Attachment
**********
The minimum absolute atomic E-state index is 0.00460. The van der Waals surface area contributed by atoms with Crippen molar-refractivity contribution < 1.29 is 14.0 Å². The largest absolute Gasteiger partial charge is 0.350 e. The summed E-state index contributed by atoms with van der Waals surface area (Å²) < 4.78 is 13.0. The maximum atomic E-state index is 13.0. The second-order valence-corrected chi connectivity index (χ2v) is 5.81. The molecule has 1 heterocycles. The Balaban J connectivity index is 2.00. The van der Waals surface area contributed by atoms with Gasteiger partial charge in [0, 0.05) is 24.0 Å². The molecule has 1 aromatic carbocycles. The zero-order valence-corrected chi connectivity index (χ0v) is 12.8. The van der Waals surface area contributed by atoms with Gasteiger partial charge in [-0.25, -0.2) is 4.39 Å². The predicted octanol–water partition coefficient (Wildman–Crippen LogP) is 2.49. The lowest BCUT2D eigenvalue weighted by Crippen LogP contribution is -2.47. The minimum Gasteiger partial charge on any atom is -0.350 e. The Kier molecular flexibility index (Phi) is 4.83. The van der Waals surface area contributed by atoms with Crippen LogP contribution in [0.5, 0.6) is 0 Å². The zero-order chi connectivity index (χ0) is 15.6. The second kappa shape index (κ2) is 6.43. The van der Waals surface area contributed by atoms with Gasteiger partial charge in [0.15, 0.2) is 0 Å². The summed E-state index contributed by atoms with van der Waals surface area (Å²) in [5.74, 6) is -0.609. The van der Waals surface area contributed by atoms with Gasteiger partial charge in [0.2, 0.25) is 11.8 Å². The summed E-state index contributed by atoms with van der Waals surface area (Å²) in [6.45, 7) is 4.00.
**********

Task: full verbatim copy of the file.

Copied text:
The minimum absolute atomic E-state index is 0.00460. The van der Waals surface area contributed by atoms with Crippen molar-refractivity contribution < 1.29 is 14.0 Å². The largest absolute Gasteiger partial charge is 0.350 e. The summed E-state index contributed by atoms with van der Waals surface area (Å²) < 4.78 is 13.0. The maximum atomic E-state index is 13.0. The second-order valence-corrected chi connectivity index (χ2v) is 5.81. The molecule has 1 heterocycles. The Balaban J connectivity index is 2.00. The van der Waals surface area contributed by atoms with Gasteiger partial charge in [0, 0.05) is 24.0 Å². The molecule has 1 aromatic carbocycles. The zero-order valence-corrected chi connectivity index (χ0v) is 12.8. The van der Waals surface area contributed by atoms with Gasteiger partial charge in [-0.25, -0.2) is 4.39 Å². The predicted octanol–water partition coefficient (Wildman–Crippen LogP) is 2.49. The lowest BCUT2D eigenvalue weighted by Crippen LogP contribution is -2.47. The minimum Gasteiger partial charge on any atom is -0.350 e. The Kier molecular flexibility index (Phi) is 4.83. The van der Waals surface area contributed by atoms with Crippen LogP contribution in [0.5, 0.6) is 0 Å². The zero-order chi connectivity index (χ0) is 15.6. The second kappa shape index (κ2) is 6.43. The van der Waals surface area contributed by atoms with Gasteiger partial charge in [0.15, 0.2) is 0 Å². The summed E-state index contributed by atoms with van der Waals surface area (Å²) in [5.74, 6) is -0.609. The van der Waals surface area contributed by atoms with Gasteiger partial charge in [0.2, 0.25) is 11.8 Å². The summed E-state index contributed by atoms with van der Waals surface area (Å²) in [6.45, 7) is 4.00.